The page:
1043 GMT August 16, 2018
Speaking on Monday, Zarif reiterated concerns by Leader of the Islamic Revolution Ayatollah Seyyed Ali Khamenei about the US’s non-performance of the deal, which is known as the Joint Comprehensive Plan of Action (JCPOA), and said such non-commitment had been predictable for Iran.
Thus, the Iranian foreign minister said, “the two sides proceeded based on mutual mistrust and devised numerous [contingency] mechanisms.”
Iran and the P5+1 group of countries, namely the US, Russia, China, France, Britain, and Germany, reached the deal in July 2015. The agreement went into effect in January 2016, resolving a long-running dispute over the Iranian nuclear program.
Under the deal, Iran has agreed to put certain limits to its peaceful nuclear program in return for the lifting of international sanctions that had been imposed on the country over the program.
Zarif said the mechanisms worked out in the deal made it “much easier” for Iran, if necessary, to roll back the steps it had taken under the deal than for the other side to put the sanctions back on the Islamic Republic.
“If a moment comes when the Americans would not perform the JCPOA, our reversibility would be amply swift,” Zarif said, explaining that, in such a scenario, Iran would take up more nuclear activities than it had before committing to the JCPOA.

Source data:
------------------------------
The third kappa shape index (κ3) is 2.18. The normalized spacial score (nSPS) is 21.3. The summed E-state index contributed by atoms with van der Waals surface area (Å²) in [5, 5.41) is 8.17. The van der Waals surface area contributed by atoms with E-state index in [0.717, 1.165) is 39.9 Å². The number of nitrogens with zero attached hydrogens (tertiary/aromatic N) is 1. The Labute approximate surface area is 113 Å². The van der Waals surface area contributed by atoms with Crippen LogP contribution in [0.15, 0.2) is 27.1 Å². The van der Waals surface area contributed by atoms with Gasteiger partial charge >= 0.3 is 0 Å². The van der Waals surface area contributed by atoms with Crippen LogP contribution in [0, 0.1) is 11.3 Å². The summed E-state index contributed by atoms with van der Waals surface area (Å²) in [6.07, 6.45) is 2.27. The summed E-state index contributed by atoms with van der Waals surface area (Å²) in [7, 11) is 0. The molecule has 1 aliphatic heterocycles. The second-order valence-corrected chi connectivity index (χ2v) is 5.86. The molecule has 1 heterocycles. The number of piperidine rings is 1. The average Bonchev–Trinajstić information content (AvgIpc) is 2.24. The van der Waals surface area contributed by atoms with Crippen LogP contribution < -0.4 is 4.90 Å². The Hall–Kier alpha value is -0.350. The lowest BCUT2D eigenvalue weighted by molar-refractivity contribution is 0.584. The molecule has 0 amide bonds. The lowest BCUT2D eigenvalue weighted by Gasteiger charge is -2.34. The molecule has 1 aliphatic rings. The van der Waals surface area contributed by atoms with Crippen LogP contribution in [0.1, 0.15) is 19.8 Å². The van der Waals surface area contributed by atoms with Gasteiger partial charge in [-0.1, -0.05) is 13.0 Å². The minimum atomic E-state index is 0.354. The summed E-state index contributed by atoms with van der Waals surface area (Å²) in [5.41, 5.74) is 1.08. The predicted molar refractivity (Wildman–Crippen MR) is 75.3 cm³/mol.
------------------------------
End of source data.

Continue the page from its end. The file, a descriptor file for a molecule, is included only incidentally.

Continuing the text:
He said that Iran had “enough guarantees,” based on the mechanisms, to return to the pre-JCPOA era if the Iranian government determined one day that the American non-performance was at a level warranting that return.
Zarif said, however, that he believed such a scenario would be unlikely.
JCPOA commission to discuss US anti-Iran law
While Iran has been steadfastly carrying out its commitments under the JCPOA, the US has been less strictly abiding by it. Washington has offered only verbal assurance to international institutions that they would not face US punitive measures if they restored their trade ties with Tehran under the circumstances provided following the conclusion of the deal. The shortage of concrete guarantees has caused some European banks to balk at resuming the transactions.
In his Monday remarks, Zarif also said that executing the accord was somehow taking more effort than negotiating it did prior to 2015, stressing that all the opportunities that had emerged following the deal had to be properly taken advantage of.